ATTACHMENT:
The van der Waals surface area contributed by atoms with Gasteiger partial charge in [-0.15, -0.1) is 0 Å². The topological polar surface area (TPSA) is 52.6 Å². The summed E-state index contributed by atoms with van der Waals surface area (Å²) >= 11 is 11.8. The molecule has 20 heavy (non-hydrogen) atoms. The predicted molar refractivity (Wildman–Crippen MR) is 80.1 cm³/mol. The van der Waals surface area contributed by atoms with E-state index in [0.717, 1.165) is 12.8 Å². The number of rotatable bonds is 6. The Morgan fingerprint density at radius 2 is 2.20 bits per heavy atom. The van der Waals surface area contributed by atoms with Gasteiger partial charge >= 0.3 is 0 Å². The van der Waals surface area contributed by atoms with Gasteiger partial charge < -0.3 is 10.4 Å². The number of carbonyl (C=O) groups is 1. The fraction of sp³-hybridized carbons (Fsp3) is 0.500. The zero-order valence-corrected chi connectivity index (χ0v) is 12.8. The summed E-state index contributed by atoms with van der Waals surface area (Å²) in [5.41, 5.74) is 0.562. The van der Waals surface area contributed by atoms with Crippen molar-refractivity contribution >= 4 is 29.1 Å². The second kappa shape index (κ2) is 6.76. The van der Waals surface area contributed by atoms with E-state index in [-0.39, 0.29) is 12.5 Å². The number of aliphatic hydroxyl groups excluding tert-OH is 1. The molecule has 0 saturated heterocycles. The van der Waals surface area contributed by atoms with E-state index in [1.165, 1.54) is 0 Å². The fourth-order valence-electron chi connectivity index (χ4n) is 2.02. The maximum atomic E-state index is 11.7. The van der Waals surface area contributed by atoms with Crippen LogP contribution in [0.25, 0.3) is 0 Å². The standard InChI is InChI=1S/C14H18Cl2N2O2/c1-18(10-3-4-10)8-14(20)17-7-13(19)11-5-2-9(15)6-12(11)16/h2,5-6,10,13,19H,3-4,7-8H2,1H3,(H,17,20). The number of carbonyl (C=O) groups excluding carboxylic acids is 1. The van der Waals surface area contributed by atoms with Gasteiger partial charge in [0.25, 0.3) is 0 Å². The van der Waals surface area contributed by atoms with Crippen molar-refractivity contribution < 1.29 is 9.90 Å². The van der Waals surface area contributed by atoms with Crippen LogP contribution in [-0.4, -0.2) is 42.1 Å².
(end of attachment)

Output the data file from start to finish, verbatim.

The van der Waals surface area contributed by atoms with Gasteiger partial charge in [-0.15, -0.1) is 0 Å². The topological polar surface area (TPSA) is 52.6 Å². The summed E-state index contributed by atoms with van der Waals surface area (Å²) >= 11 is 11.8. The molecule has 20 heavy (non-hydrogen) atoms. The predicted molar refractivity (Wildman–Crippen MR) is 80.1 cm³/mol. The van der Waals surface area contributed by atoms with E-state index in [0.717, 1.165) is 12.8 Å². The number of rotatable bonds is 6. The Morgan fingerprint density at radius 2 is 2.20 bits per heavy atom. The van der Waals surface area contributed by atoms with Gasteiger partial charge >= 0.3 is 0 Å². The van der Waals surface area contributed by atoms with Gasteiger partial charge < -0.3 is 10.4 Å². The number of carbonyl (C=O) groups is 1. The fraction of sp³-hybridized carbons (Fsp3) is 0.500. The zero-order valence-corrected chi connectivity index (χ0v) is 12.8. The summed E-state index contributed by atoms with van der Waals surface area (Å²) in [5.41, 5.74) is 0.562. The van der Waals surface area contributed by atoms with Crippen molar-refractivity contribution >= 4 is 29.1 Å². The second kappa shape index (κ2) is 6.76. The van der Waals surface area contributed by atoms with E-state index in [-0.39, 0.29) is 12.5 Å². The number of aliphatic hydroxyl groups excluding tert-OH is 1. The molecule has 0 saturated heterocycles. The van der Waals surface area contributed by atoms with E-state index in [1.165, 1.54) is 0 Å². The fourth-order valence-electron chi connectivity index (χ4n) is 2.02. The maximum atomic E-state index is 11.7. The van der Waals surface area contributed by atoms with Crippen LogP contribution in [0.25, 0.3) is 0 Å². The standard InChI is InChI=1S/C14H18Cl2N2O2/c1-18(10-3-4-10)8-14(20)17-7-13(19)11-5-2-9(15)6-12(11)16/h2,5-6,10,13,19H,3-4,7-8H2,1H3,(H,17,20). The number of carbonyl (C=O) groups excluding carboxylic acids is 1. The van der Waals surface area contributed by atoms with Gasteiger partial charge in [0.25, 0.3) is 0 Å². The van der Waals surface area contributed by atoms with Crippen molar-refractivity contribution < 1.29 is 9.90 Å². The van der Waals surface area contributed by atoms with Crippen LogP contribution in [-0.4, -0.2) is 42.1 Å².